Spain: "Transparency and silence" report on freedom of information throws up alarming results

In the framework of an international project on freedom of information organised by the Open Society Justice Initiative and entitled "Transparency and Silence", Sustentia, a Spanish organisation that promotes human rights and seeks to improve the social effects of actions taken by actors from civil society, has published a report on Spain that throws up some alarming results. The report features an analysis of the legal situation in relation to access to information in Spain, as well as figures that were compiled after requests for information were filed with a number of institutional bodies (ministries, judicial bodies, local and regional institutions) and private companies that carry out duties involving the general interest. Only 24% of the information requests received a satisfactory response, a figure that is lower than was the case for Bulgaria, Romania, Armenia, Mexico, Peru and France, who were also part of the project's 14-country sample. The report highlights the lack of a law to regulate access to information in Spain, apart from law 38/1995, which applies exclusively to environmental issues, law 30/1992 of administrative procedure and Royal Decree 208/1996, which refer to access to archives and documents, but not to general information and make frequent reference to the requirement that applicants should be interested parties. The chart illustrating the responses indicates that in 62% of cases it was "silence" although it was drawn from an admittedly small sample of requests. The authors call for the passing of a law on access to public information that complies with international standards, for public administrations to establish and improve procedures to satisfy information requests from the public, and for official campaigns to be run to inform, promote and stress the importance of this right to the public at large.

The conclusions of the report stress findings such as a: "rather generalised non-compliance with the law" involving over half the information requests, whereby no response (neither access nor denial of access) is given to applicants, and that in cases involving environmental concerns, 30% were answered correctly, 20% were answered outside of the time limits, and no response was received in 50% of cases. Law 30/1992 is deemed inadequate to guarantee citizens' right of access, the existing deadlines for providing responses are considered "in excess of reality and practical needs", as well as comparing unfavourably with parameters in countries such as Peru and Mexico. The lack of adequate procedures, difficulty in getting hold of civil servants responsible for managing access to information requests, and the absence of a culture of informing citizens as part of the duties of civil servants, are other aspects that are highlighted. The conclusions result in a series of recommendations made by the authors, most importantly a Law on Access to Information that should comply with ten principles drawn up by the Open Society Justice Initiative in this field, most notably that "access should be the norm - and secret the exception".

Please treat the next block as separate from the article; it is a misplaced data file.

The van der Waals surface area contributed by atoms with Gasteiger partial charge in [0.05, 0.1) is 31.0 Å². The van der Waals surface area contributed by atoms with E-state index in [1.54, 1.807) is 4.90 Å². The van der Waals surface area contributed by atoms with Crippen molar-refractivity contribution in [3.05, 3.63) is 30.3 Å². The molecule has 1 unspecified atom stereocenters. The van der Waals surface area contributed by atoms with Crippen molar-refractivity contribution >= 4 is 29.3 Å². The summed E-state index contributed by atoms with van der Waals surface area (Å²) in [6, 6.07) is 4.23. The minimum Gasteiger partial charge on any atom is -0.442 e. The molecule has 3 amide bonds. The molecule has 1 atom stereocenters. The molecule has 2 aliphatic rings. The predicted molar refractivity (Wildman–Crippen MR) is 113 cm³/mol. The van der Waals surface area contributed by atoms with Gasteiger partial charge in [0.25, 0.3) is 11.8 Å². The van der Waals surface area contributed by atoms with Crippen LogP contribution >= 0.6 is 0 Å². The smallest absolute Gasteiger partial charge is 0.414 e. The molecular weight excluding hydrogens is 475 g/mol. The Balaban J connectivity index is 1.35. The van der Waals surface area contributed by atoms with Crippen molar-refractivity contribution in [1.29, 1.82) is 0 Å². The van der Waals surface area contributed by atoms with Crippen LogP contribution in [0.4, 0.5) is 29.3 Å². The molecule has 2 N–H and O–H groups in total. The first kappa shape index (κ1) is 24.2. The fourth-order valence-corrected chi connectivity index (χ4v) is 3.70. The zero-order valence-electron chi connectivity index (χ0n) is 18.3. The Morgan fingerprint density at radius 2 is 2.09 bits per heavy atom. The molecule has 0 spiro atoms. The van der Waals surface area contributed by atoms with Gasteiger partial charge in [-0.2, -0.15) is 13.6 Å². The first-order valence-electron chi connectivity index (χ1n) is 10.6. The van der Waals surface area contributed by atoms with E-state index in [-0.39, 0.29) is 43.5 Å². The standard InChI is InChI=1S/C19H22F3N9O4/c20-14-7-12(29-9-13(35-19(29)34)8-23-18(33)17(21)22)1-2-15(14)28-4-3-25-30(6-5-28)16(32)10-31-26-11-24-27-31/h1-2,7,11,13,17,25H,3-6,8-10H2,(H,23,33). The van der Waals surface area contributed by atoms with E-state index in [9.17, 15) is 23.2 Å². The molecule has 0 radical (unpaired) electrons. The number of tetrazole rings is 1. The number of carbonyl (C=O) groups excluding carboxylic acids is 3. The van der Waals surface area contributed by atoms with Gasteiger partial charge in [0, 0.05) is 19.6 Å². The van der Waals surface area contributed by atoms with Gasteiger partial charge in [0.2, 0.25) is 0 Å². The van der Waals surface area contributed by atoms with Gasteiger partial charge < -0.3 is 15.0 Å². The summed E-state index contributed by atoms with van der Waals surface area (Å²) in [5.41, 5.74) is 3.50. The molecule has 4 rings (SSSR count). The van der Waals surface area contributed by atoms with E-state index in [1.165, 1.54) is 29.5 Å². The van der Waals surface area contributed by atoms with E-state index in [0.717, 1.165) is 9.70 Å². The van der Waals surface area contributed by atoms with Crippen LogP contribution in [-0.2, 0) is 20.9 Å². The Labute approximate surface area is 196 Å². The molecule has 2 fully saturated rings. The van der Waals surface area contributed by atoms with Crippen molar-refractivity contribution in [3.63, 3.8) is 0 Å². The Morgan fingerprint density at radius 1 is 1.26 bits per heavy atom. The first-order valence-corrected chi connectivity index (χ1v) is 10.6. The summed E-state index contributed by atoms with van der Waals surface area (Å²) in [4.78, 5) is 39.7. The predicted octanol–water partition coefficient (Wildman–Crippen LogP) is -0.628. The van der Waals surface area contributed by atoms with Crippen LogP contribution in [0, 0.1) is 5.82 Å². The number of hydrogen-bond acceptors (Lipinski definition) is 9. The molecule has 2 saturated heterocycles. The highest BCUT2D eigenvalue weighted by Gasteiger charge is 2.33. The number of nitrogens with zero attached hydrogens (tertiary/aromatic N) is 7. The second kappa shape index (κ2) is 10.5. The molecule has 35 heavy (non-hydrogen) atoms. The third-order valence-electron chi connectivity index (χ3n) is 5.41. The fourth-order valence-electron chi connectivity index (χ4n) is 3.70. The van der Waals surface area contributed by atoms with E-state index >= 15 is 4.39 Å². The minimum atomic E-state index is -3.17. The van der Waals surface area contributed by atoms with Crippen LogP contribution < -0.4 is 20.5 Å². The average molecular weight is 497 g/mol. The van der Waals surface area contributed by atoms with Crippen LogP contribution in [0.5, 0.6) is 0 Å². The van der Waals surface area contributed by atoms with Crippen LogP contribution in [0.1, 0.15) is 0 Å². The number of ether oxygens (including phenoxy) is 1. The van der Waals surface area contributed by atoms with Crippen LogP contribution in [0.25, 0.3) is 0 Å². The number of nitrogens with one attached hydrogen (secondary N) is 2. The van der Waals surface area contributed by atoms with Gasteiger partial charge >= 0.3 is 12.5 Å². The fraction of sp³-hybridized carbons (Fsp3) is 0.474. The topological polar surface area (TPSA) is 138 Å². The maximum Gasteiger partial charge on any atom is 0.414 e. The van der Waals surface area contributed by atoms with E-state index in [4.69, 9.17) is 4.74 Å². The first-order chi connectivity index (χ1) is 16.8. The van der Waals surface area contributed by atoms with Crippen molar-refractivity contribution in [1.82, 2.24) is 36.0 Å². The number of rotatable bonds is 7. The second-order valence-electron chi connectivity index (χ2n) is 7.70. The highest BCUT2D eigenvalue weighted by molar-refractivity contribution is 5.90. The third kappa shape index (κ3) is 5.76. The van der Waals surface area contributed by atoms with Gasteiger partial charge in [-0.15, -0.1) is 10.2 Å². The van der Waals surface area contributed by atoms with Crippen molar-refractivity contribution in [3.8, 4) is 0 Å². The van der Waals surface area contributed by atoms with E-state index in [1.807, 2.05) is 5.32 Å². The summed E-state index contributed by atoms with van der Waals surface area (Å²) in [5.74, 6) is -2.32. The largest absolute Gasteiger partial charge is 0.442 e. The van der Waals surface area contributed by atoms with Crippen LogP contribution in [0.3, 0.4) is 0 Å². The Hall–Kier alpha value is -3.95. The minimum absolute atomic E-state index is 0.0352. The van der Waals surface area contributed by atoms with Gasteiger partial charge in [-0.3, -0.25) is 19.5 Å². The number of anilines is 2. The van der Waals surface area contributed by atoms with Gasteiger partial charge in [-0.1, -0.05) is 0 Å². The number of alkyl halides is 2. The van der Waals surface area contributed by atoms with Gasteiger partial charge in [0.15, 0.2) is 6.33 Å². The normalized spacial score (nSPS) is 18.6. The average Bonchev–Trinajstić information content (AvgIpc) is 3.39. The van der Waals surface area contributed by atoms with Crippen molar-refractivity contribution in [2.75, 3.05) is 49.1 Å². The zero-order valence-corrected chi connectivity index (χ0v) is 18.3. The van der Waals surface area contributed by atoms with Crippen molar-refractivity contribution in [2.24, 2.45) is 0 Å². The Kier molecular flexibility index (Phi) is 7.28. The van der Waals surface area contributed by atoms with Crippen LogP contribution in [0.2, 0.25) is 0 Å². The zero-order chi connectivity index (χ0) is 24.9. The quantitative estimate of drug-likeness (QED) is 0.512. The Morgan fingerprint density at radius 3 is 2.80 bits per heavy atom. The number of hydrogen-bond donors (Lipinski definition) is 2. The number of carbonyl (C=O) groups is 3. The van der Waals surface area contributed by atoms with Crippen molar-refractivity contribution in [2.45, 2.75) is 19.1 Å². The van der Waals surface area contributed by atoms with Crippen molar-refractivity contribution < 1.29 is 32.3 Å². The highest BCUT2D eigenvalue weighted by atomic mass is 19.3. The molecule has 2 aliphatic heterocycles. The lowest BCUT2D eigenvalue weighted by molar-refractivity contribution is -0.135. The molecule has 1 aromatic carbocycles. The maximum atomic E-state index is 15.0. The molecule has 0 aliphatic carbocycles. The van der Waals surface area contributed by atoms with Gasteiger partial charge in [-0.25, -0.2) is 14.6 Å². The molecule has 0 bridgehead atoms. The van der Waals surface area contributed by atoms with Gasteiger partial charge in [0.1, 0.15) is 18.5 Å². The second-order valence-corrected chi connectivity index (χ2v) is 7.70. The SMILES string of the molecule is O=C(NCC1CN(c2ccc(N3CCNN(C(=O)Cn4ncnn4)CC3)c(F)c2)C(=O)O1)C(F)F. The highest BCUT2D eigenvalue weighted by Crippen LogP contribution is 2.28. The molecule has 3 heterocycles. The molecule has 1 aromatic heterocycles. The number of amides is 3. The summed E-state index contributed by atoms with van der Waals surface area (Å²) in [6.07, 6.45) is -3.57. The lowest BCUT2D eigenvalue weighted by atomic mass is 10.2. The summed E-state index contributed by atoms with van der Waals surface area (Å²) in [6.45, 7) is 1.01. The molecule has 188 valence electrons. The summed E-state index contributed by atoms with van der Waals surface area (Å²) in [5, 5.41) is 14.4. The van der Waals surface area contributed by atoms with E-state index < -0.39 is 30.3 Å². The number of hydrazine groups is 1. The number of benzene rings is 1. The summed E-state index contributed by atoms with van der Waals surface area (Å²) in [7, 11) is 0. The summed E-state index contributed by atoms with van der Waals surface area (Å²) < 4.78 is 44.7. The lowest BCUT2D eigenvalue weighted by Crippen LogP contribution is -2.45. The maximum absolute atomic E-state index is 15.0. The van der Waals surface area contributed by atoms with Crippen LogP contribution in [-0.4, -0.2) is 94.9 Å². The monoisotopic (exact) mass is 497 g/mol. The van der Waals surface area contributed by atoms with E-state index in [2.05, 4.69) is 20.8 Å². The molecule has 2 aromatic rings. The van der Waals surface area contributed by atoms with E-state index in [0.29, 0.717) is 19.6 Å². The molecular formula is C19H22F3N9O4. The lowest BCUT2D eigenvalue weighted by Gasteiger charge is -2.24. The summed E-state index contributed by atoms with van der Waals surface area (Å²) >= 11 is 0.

1. Website of Sustentia: http://www.sustentia.com
2. The introduction to the report (pdf, in Spanish)
3. Full-text of the report "Transparencia y silencio. Estudio sobre el acceso a la información en España", Madrid, October 2005 (pdf, 41pp., in Spanish): http://www.sustentia.com/transparencia_y_silencio_espana.pdf

filed 26.10.05



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